The NDPR, a fairly new regulation promulgated in 2019 has greatly enhanced privacy rights of clients. These regulations largely align with Section 37 of the Constitution and remove contradictions that may have arisen from the controversies that surround copyright and photographers’ exploitation of client’s photographs.
In our perspective, privacy rights as protected by the Constitution and the NDPR supersede other seemingly existing rights held by photographers who have been commissioned by clients to take their photographs and one would agree that privacy considerations are to a very large extent important in the consideration of copyright in photography.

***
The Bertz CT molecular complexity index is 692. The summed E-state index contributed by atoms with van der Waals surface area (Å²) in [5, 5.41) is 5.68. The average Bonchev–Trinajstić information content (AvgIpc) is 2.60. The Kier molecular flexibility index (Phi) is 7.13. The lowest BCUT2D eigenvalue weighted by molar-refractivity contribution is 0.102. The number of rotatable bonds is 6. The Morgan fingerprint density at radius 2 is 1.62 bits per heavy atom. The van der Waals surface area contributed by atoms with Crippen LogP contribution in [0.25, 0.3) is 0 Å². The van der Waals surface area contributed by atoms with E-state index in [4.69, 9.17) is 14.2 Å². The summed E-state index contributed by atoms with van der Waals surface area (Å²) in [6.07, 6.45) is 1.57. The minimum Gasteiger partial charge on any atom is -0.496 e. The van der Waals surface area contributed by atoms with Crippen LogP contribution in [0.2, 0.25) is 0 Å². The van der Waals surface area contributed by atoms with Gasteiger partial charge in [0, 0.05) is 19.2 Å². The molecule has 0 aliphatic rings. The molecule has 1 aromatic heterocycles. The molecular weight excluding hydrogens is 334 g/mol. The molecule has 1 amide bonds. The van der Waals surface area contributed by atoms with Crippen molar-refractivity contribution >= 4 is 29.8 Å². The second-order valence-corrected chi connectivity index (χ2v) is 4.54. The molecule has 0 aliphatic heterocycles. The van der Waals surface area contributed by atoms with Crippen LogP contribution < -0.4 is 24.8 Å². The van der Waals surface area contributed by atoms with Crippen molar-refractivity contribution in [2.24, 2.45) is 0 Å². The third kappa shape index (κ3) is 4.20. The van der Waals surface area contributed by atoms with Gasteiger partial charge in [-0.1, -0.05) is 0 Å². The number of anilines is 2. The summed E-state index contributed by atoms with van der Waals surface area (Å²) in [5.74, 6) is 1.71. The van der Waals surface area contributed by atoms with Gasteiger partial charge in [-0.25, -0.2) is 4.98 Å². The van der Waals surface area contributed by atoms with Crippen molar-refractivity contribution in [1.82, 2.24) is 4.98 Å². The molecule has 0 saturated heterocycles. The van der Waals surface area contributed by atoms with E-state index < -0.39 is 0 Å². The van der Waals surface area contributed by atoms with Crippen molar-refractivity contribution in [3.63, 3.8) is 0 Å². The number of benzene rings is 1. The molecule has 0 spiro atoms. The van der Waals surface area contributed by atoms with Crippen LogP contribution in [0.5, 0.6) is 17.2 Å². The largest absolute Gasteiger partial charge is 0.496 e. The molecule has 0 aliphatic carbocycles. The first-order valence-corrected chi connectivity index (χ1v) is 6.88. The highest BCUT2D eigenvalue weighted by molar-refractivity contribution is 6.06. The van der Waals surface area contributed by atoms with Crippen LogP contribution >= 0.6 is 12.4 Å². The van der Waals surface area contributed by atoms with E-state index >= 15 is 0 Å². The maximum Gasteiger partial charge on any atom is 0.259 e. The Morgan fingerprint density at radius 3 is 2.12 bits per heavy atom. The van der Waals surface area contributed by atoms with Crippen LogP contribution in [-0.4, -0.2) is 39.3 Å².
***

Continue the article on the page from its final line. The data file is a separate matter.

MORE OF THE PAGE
Copyrights in client commissioned photography should therefore not be considered in isolation, as more rights than one exist where a client has commissioned a photographer to take their photographs.
DISCLAIMER: LEXWORTH LEGAL PARTNERS, 2020
This document is intended only as a general discussion on the subject of this article. Please do not regard it as legal advice. We would be delighted to provide additional details or advice about specific queries, if required.